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close this bookBukusu Folktales (Kenya Literature Bureau, 1986, 134 p.)
View the document(introduction...)
View the documentForeword
View the documentIntroduction
View the documentThe Boy Who ate the Elephants' Rumps
View the documentThe Hare and the Leopard
View the documentMwambu and Sella
View the documentThe Story of Apelu
View the documentHare Steals a Hen
View the documentSimbi and Namakanda
View the documentKhole
View the documentWanakhatandi
View the documentA Father and His Son
View the documentAn Old Woman and Her Deformed Son
View the documentThe Dog and the Leopard's Children
View the documentNasio and her Brother
View the documentHare, Hyena and Lizard
View the documentKasawa and his Forbidden Pumpkins
View the documentA Woman and Her Daughter of Clay
View the documentHare leads Leopard to a Hive
View the documentHyena and Baboon
View the documentHare and Elephant Pay a Visit
View the documentLemata and Katamba
View the documentThree Men meet a Strange Old Woman
View the documentA Hyena Ate His Protector
View the documentThe Secret of a Murder
View the documentA Bull Newt Who Refused to heed his wife's advice
View the documentA Dying Old Woman earns Bridewealth for her Sons
View the documentFortuity is like Dew Drops
View the documentA Basket Maker Declares Himself Free from the Burden of Debts
View the documentThe Thirsty Intruder
View the documentBack Cover

A Father and His Son

In the old days when ogres had eaten all the people in the country, there lived one old man and his son who used to hunt animals for food. One day the son said to his father, “Father, let us go and kill as many animals as possible so that we shall have sufficient meat for future use.” The father welcomed this idea and so he took up his hunting gear and set out with his son. They hunted and hunted, and then the son said, “Father, let us go home, I feel tired, I think what we have killed is enough.” The father said, “Very well, we can go home now.”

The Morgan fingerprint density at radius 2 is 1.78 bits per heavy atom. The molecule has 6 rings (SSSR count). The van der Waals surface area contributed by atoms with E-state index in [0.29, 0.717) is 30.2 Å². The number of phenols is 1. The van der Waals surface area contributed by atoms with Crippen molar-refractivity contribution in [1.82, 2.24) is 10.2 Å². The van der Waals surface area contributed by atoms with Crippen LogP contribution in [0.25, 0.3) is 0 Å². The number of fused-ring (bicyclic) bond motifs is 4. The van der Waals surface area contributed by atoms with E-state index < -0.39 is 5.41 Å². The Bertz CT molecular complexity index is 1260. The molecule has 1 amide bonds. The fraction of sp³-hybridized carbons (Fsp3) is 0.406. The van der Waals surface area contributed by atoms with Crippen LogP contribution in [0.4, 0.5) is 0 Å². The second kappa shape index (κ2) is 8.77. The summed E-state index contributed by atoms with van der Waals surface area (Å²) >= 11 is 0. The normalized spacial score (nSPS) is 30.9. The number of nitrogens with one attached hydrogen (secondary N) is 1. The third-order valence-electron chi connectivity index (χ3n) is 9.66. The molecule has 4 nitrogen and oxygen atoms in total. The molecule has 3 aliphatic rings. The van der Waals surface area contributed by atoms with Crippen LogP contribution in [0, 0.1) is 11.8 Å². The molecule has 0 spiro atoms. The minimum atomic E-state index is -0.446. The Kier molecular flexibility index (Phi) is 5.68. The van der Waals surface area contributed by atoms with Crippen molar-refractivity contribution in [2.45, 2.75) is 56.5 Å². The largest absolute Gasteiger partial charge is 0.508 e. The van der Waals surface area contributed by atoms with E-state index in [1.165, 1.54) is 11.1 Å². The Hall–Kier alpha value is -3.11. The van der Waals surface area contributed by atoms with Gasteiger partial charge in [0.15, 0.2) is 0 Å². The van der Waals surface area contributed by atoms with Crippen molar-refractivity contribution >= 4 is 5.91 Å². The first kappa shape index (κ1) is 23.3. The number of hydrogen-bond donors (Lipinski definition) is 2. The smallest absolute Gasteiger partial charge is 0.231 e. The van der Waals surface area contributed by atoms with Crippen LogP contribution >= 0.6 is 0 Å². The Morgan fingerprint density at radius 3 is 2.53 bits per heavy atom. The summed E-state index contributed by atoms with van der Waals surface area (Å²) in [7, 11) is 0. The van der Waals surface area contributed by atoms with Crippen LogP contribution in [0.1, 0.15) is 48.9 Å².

When they got home they found that there was no fire with which they could roast their meat. So the father said to his son, “Go with this stick and scratch on that rock over there which is glowing with red cinders; when the stick catches fire come back quickly so that we can roast our meat.” The son went and scratched on the rock as his father had instructed him to do.

No sooner had he scratched on the rock than an ogre woke up from sleep and shaking his head said, “Are you calling me?” The boy got very frightened and said, “Yes, it is my father who is calling you.” So the ogre rose up and followed the boy until they reached home. When he got home the ogre said to the old man. “Why did you call me?” The old man was totally shocked. What reply could he give? He calmly threw one carcass to the ogre as if he understood what the ogre wanted. The ogre gobbled the animal and said, “Why did you call me?” The old man threw another carcass to him. After gobbling the second animal the ogre said “Why did you call me?” So the old man threw other carcasses to him in succession until all were finished. But still the ogre asked him, “Why did you call me?”

The old man said to the ogre, “I invited you to come and enjoy some meat but you seem to be ungrateful to me!” The ogre laughed derisively and said. “Don't be a fool. I am not satisfied and I am going to eat you next.” On hearing that, the son took his empty basket and fled to the bush.

And so the ogre ate the father. While in the bush the boy picked small fruits called chingayu and put them in his basket. He went to the ogre's house just before the ogre returned home. He climbed up the firewood rack which hung over the hearth and hid himself there. When the ogre returned home he did not have the slightest idea that anyone was in his house. He started boiling some meat in a pot, and while the meat was boiling he went out to look for some bananas in the garden. He went from tree to tree singing: